Notes for a Productive Client Interview

So, you’ve received a call from a frightened mom whose baby has been abducted by Vigo the Carpathian for the sole purpose of possessing the baby, what do you do? Well, in this case you call the Ghostbusters and hope that this less than perfect sequel ends quickly. 

Thankfully, most client calls are nothing like this. Your likely call will be something along the lines of, “I think I’m going crazy but. . .” and then they describe a laundry list of unusual occurrences. What happens next depends on how your team works. After listening to their claims, I ask them to fill out a confidential client intake form and let them know that I’m going to speak with a fellow investigator so we can schedule a time to meet the client in their location for a more complete interview. The form helps me collect some data up front and formulate additional questions. It also weeds out people who may not be ready or committed to the process of having a paranormal investigation conducted in their location. 

In my opinion, interviews are essential for not just assessing a situation but planning for an investigation. When you meet with your potential client, a lot of things are happening at one time; you are evaluating the client’s situation, collecting narrative information, assessing the safety of the location, assessing the client’s reliability, providing information, and discussing what may happen if an investigation occurs. How you do these things can determine how comfortable you and your client feel about the team and the process. 

Here are a few tips for a successful client interview

  • Bring a second person to the interview. There are three reasons for this 1) this potential client may be crazy and try to kill you so having someone to push in front of you as you run away is always a good thing, 2) a second set of ears means that more information is being collected, and 3) the second person may think of a follow-up question you hadn’t considered. 
  • I recommend not showing up at the potential client’s home in your team black t-shirt. Most clients do not want to advertise that they are talking to a paranormal investigation team and this helps minimize the strange looks from the neighbors when you arrive in the neighborhood. Also, arrive in one car so as not to draw too much attention.
  • If you haven’t already done so, give the potential client a confidentiality form to sign and let them know that anything discussed during the interview process will not be shared outside of the team. I always scan and email this form back to the client so they have a copy.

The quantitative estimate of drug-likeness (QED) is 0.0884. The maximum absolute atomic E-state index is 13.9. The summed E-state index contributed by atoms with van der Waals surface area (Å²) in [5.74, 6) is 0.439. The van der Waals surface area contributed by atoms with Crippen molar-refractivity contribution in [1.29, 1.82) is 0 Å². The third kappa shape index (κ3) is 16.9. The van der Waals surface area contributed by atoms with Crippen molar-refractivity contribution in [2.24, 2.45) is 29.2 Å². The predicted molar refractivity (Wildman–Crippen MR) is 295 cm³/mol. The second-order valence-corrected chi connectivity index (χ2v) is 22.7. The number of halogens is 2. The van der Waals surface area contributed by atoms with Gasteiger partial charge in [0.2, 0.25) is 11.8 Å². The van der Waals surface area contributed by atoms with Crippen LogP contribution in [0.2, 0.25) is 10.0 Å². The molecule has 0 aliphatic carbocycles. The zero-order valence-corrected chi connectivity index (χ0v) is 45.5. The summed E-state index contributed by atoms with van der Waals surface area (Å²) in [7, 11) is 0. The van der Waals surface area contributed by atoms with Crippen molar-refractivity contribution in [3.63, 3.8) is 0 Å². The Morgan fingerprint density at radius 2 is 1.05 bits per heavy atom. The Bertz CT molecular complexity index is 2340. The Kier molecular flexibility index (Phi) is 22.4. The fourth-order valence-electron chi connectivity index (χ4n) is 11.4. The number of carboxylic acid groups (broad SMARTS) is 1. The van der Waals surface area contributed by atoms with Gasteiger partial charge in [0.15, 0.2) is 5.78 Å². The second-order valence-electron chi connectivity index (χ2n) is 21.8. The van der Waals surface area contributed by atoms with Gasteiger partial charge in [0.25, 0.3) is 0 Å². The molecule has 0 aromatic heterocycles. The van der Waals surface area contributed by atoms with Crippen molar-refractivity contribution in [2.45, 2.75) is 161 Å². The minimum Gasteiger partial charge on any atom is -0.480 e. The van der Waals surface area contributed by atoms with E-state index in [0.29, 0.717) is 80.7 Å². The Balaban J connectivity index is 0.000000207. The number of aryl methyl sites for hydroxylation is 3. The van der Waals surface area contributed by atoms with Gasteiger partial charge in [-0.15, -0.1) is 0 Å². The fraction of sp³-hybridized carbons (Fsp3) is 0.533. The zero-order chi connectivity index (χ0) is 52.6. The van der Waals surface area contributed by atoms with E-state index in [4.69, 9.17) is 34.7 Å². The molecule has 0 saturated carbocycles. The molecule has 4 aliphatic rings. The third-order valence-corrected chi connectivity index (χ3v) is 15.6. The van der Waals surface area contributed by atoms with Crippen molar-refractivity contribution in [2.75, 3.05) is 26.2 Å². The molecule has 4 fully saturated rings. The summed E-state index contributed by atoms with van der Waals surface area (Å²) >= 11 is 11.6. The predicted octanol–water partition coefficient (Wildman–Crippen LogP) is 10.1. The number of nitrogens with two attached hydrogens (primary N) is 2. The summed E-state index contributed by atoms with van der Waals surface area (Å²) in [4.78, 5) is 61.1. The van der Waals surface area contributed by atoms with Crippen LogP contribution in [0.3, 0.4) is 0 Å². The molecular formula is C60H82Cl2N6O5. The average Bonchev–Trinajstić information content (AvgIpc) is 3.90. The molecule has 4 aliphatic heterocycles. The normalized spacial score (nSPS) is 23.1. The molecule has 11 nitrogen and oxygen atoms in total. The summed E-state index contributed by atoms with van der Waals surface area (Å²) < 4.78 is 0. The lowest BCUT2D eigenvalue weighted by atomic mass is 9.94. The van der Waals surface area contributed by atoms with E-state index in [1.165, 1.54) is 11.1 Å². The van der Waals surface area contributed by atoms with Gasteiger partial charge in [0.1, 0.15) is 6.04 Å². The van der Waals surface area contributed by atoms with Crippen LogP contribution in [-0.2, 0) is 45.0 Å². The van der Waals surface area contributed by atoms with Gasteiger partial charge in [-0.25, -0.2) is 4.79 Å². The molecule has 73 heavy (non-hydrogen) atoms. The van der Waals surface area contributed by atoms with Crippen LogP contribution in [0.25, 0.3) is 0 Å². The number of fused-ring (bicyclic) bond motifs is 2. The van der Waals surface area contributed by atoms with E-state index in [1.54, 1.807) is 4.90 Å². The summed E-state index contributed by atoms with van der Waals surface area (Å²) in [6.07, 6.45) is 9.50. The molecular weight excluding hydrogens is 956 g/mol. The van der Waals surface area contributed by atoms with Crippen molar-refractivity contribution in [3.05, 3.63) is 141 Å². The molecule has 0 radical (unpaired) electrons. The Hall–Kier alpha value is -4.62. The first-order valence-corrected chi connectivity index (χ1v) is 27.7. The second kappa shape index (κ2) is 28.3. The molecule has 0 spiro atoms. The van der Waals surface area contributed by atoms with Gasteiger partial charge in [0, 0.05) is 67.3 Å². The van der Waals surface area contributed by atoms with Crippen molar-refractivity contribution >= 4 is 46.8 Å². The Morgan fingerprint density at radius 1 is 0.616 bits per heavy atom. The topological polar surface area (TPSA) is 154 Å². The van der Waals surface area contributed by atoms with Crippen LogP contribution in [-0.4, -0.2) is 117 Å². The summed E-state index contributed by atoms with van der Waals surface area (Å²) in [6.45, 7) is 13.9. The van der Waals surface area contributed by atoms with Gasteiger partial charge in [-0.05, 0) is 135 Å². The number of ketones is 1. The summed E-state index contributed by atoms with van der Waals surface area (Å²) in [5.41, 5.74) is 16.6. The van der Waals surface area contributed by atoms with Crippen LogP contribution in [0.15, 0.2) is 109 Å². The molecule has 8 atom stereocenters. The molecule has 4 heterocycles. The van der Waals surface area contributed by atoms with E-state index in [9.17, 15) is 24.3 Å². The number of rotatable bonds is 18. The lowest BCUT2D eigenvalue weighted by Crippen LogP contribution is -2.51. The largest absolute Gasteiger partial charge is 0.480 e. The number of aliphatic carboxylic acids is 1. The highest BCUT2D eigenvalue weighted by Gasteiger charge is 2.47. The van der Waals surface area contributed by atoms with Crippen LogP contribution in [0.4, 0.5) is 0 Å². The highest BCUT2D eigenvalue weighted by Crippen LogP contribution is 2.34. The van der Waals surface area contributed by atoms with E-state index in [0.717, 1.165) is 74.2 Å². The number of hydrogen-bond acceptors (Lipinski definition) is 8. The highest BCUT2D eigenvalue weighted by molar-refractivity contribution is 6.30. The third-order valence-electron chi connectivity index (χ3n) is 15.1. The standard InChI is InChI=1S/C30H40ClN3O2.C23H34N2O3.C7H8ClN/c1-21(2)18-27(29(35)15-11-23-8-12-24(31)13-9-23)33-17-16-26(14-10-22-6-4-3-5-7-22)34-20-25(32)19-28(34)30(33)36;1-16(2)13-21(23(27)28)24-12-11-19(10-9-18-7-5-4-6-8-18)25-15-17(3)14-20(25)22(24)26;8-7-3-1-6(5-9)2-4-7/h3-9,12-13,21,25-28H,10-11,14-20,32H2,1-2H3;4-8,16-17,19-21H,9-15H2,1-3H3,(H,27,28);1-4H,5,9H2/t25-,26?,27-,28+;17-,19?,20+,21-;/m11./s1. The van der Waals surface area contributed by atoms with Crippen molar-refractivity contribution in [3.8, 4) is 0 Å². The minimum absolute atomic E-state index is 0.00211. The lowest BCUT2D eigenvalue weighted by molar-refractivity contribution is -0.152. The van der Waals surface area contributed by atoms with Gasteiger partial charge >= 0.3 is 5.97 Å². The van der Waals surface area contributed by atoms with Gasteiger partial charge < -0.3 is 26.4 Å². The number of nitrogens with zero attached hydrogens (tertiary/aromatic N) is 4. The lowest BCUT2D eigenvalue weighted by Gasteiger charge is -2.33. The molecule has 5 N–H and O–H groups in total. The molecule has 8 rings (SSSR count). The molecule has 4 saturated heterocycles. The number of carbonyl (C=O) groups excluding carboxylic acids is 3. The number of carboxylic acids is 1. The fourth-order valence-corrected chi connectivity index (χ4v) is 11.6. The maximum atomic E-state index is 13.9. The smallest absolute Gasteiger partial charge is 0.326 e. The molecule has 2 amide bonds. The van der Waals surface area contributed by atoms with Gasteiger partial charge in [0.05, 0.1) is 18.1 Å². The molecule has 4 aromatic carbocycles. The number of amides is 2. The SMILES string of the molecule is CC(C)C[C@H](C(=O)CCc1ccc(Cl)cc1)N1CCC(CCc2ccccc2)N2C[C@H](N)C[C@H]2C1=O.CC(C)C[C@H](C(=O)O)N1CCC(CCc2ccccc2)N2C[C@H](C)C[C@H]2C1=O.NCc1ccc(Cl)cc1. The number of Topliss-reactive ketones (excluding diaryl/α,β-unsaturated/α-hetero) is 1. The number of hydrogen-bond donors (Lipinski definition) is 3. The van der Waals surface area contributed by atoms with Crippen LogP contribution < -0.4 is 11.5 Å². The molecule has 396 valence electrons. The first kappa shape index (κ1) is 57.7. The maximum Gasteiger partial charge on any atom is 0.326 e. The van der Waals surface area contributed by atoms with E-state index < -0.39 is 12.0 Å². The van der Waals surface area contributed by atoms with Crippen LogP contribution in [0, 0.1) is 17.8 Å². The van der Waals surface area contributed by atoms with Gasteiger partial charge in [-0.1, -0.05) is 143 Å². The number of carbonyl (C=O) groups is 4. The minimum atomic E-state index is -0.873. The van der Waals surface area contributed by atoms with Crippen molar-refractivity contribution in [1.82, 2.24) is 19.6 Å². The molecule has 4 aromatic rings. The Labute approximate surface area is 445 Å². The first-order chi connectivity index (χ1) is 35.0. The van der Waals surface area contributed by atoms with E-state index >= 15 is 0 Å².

• Use the client’s intake interview form during your interview. Forms let potential clients know that this is a standard process and they are not being singled out. Through this form, we will ask questions about a client’s mental and physical health as this can help us determine if a paranormal investigation is safe for this particular client. There are several medications and health diagnoses that can cause people to feel as though they are experiencing something paranormal so asking these sometimes uncomfortable questions is very important. Follow-up with questions the client skipped or that need additional information. 
  • Walk through the location with the potential client and take a lot of notes about where things are happening in the location. I draw a map as I walk because I will want this information for investigation planning. 
  • Ask specific questions about the paranormal occurrences such as what time of day, who was present, details about what was seen, and ask what it could or couldn’t have been that would be a normal occurrence. Get the client thinking about potential alternatives so they can do their own debunking in the future. 
  • Ask them what they hope will happen if the team investigates the location. What is the client’s expectation? This helps you determine if your team is the right fit for this situation. If not, be honest and explain why. 
  • Discuss what would happen if an investigation is scheduled. Include the information about who should be present, timing of the investigation, equipment that may be used, how the information is shared within the team, if any evidence can be shared outside of the team/client, the post investigation client meeting, and how planning for next steps is done. 
  • When all of this is done, briefly discuss your preliminary assessment regarding the safety of an investigation and make plans to follow-up if an investigation is to be scheduled. At this time, the potential client may decide that they do not want an investigation. Don’t be offended, many potential clients worry that an investigation will increase activity. 
  • Finally, throughout all of this, be professional, courteous, and empathetic. This person has let you into their life and they are exposing themselves in a way that is often uncomfortable. They are likely already upset, fearful, and stressed because of the activity occurring so your calm, professional demeanor will help them feel comfortable. 

If you do all or at least most of these things, you should have a successful client interview. While every situation is different, the way you approach the situation can be standardized to make yourself and your client feel more at ease with an often uncomfortable situation. If you have additional processes, ideas, or tips, please feel free to share them in the comments or on my Facebook page. As always, I encourage the community to discuss the process of investigation so we can all become better at our jobs. 

Until next time, Happy Hunting! 

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